My family has a summer cottage in Southwest Michigan, right on the lake, where I’ve been spending summers since I was a child. It’s an idyllic site, private and serene, and I think I started meditating on the beach when I was very young. Swimming was my saving grace back then, being a sport that I could excel in, even though I had what my father euphemistically called “baby fat”. (Boy did I hope he was right!) I wasn’t a fast runner, and was nearsighted to boot, so ball sports were not my forte. But I could swim!
I had never taken swimming lessons as a kid, and never really considered it it to be “exercise”. I had no absolutely technique. Lake Michigan, one of the Great Lakes, is really tremendous. It has waves and currents and undertow similar to that of an ocean. I usually swam with my head above water, to avoid getting a mouthful when the waves came crashing at me, because really, I was just playing.
When I first moved to New York, my boyfriend had a membership in a classy upper East side sports club, and he invited me for a swim. I had never done a lap in my life, and knew nothing about kick boards, goggles, fins, or any of the swimming gear. I just jumped in and started playing as if I were in the lake, swimming under water, diving and doing my thing, back and forth. When we got out of the water, my friend looked at me curiously and said ”What were you doing?”
It didn’t take me long to get the hang of doing laps, once I put my mind to it, because I was motivated by the fact that I could swim all winter long. My boyfriend bought me some terrific fins, which I still use, and believe me, it’s not “cheating.” You can really get a great workout using pool paraphernalia, and it makes doing the laps more fun.
Often when I go swimming alone in Lake Michigan, I’ll take a kick board, rubber raft or inner tube with me out into the water. It becomes almost like a playmate, sort of like when Tim Hanks bonds with the basketball in the movie, CAST AWAY, and I find I will stay in the water much longer, and therefore get more exercise.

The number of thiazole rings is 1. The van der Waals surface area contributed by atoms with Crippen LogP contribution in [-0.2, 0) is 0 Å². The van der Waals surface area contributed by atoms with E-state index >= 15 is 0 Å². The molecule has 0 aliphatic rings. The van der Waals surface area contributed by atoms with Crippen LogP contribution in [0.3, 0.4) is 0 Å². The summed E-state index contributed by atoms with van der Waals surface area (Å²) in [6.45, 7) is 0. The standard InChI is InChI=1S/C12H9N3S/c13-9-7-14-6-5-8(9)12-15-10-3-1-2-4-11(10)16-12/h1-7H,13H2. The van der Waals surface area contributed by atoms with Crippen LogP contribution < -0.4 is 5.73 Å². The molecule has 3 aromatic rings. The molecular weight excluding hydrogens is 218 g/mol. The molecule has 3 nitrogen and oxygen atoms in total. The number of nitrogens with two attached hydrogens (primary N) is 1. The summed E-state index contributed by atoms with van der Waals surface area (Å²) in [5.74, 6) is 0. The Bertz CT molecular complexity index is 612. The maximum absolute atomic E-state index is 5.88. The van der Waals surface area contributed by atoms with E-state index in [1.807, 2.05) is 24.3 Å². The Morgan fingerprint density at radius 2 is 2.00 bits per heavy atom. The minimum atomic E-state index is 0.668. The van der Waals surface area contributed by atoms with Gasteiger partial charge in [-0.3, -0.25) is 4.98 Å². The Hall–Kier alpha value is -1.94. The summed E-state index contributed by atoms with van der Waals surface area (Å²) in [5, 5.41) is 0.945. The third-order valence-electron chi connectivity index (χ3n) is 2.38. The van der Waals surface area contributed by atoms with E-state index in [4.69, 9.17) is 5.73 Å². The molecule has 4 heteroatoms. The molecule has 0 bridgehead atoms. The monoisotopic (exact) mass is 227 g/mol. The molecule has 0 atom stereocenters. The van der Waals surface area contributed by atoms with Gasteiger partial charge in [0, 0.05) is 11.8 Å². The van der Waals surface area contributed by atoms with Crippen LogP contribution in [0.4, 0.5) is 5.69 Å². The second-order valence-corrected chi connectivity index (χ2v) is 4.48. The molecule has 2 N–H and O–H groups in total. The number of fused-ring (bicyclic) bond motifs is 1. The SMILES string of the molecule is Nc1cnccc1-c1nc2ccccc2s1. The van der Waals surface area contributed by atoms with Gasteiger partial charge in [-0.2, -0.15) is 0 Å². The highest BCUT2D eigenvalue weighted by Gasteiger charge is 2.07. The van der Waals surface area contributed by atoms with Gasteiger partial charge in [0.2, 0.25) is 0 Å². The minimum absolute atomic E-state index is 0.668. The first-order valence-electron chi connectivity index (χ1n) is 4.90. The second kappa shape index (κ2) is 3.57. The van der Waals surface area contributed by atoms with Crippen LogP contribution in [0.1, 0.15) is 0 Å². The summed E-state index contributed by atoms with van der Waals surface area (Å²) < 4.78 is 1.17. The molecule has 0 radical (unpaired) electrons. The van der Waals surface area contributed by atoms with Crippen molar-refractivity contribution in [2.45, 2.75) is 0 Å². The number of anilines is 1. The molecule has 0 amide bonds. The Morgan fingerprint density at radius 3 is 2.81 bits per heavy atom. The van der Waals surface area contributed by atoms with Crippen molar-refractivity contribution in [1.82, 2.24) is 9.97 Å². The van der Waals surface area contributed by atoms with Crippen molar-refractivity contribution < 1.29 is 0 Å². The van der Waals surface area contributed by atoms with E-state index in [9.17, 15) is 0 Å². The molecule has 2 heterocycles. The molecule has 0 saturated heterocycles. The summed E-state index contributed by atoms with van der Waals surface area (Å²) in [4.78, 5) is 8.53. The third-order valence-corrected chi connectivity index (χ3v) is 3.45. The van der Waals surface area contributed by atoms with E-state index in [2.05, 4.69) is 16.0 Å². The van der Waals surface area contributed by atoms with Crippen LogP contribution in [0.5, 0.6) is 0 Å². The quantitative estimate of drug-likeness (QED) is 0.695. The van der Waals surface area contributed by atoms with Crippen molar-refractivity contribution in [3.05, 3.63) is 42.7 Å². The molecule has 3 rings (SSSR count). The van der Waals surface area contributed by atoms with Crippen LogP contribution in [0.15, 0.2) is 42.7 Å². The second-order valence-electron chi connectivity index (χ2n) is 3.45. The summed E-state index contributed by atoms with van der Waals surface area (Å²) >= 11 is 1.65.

Swimming has many of the same benefits as yoga, including the stretching, and the deep breathing. At the end of my laps I would always take time out to just float, and relax totally in the water before getting out, which gives a similar benefit to a deep relaxation.
I love to swim! The reason I bring this up is because we all need to find a sport that gives some good cardiovascular workout, but it has to be something that doesn’t feel like work, or a punishment! You have to love your sport. You want to get into a place in your head where you’re playing like a child, with enthusiasm and abandon. Every day, we should all go out and play. Our bodies are designed to move, our hearts are muscles that need to be strengthened by exercise. Our lungs need to breathe deeply so we can throw out the stale carbon dioxide that drops to the bottom of our lungs. Out with the old, in with the new! Next time you need to say “no” to a chore that your boss wants to talk you into doing, just say, “I’m sorry I have to go out and play now.”
If you find you really aren’t ready for exercise, start with the easy asanas, especially the ones that tone and strengthen the inner organs. The viscera! I love that word! Because we are made up of all this slimy goo that stagnates and gets funky when we sit around too much. I remember after I had my second child, I could feel how the insides of my body were soft and sloshing around inside me! Before I started to do any vigorous exercise, I toned up by using the yoga asanas. It didn’t take long before I felt things shaping up, and I felt so much better. I maybe didn’t look that much better, because I had really plumped up during my pregnancy, and as a nursing mother, my boobs had become like big water balloons! But the asanas helped get my innards back into place after nine months of pregnancy had squished and shoved my organs into new and unexpected places and shapes. As my neighbor said “You’ve expanded the room”, as if talking about the renovation of a condo.
The body is extremely forgiving. Swami Satchidananda said “health is your birthright”, and I’ve seen time and again, making some small changes, a little bit every day, can bring about great healing.